1. The American Academy of Pediatrics (AAP) urges pediatricians to create offices welcoming to all youth, regardless of sexual orientation.
2. Pediatricians should be available to address questions and correct misinformation about being lesbian, gay, bisexual, transgender or questioning (LGBTQ).
3. The AAP recommends that pediatricians become familiar with the local and national organizations that serve sexual minority youth and families.
Rundown: In a policy statement released today, the AAP addresses outpatient care of LGBTQ adolescents, recognizing that sexual minority youth are often stigmatized by heterosexualism and homophobic individuals. In addition, they may have different health-related issues than those in the sexual majority. The policy statement notes that there is a higher incidence of depression, suicidal ideation, substance abuse, sexually risky behavior, and sexually transmitted infections among LGBT adolescents. To that end, the AAP urges pediatricians to be mindful of the Bright Futures prevention and screening guidelines and the CDC STI/HIV testing recommendations for all patients. The AAP encourages outpatient pediatricians to create office spaces welcoming to LGBTQ youth by including paperwork that does not presuppose sexual orientation of patients or their guardians. The policy statement acknowledges that many adolescents may not identify themselves as a sexual minority, and reminds pediatricians to obtain comprehensive, confidential, developmentally appropriate adolescent psychosocial histories. Pediatricians should be able and available to address questions and correct misinformation about being LGBTQ. The AAP encourages pediatricians to enhance teenagers’ comfort in talking about their emerging sexual identities and to emphasize the confidentiality afforded by a physician/patient relationship. The AAP specifically addresses care for transgender youth, highlighting pediatricians’ responsibility to support and affirm transgender adolescents by providing education and referral about the process of transitioning, The AAP additionally suggests that pediatricians familiarize themselves with local and national organizations serving sexual minority youth and their families.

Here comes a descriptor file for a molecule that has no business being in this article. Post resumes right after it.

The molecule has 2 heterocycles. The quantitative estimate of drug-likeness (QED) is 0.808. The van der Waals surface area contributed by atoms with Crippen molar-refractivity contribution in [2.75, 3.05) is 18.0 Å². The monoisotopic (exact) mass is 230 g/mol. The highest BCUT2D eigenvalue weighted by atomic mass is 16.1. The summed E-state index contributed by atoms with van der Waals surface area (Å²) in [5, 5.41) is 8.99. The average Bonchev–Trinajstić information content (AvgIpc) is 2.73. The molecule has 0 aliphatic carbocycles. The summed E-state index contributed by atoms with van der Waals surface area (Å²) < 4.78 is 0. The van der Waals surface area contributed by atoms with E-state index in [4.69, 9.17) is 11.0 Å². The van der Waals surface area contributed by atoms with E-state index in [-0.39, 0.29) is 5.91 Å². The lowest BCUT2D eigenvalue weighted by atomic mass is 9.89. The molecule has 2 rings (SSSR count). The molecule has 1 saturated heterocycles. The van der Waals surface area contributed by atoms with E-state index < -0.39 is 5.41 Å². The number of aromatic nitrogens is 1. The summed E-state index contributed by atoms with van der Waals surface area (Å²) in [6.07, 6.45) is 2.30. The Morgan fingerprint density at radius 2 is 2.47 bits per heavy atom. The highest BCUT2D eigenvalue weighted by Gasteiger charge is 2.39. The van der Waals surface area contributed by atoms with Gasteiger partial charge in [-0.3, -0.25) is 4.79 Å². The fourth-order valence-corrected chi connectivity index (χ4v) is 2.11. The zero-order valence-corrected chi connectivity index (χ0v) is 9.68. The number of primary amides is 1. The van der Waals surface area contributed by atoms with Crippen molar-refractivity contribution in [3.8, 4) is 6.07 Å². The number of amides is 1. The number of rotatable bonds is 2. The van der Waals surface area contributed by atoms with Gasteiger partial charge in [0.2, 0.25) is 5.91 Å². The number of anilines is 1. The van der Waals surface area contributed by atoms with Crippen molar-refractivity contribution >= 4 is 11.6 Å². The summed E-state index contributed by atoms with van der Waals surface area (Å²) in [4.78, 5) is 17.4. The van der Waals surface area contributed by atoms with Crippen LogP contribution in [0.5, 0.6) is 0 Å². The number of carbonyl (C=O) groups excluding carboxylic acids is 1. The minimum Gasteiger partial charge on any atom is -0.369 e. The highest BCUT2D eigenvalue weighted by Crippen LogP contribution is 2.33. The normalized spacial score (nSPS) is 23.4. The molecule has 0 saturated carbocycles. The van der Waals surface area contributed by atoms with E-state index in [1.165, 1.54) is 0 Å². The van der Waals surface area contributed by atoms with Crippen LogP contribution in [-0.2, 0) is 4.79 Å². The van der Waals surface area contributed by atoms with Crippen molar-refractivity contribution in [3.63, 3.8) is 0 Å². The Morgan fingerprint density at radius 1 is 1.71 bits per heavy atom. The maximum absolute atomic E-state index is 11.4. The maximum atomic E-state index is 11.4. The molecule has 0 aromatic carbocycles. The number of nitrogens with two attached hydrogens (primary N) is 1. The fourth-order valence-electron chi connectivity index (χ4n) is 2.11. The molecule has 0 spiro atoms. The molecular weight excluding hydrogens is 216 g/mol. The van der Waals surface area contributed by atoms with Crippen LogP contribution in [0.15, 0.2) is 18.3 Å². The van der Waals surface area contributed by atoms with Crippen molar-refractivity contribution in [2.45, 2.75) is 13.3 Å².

By Emilia Hermann and Leah H. Carr
Reviewed by William V. Raszka, MD
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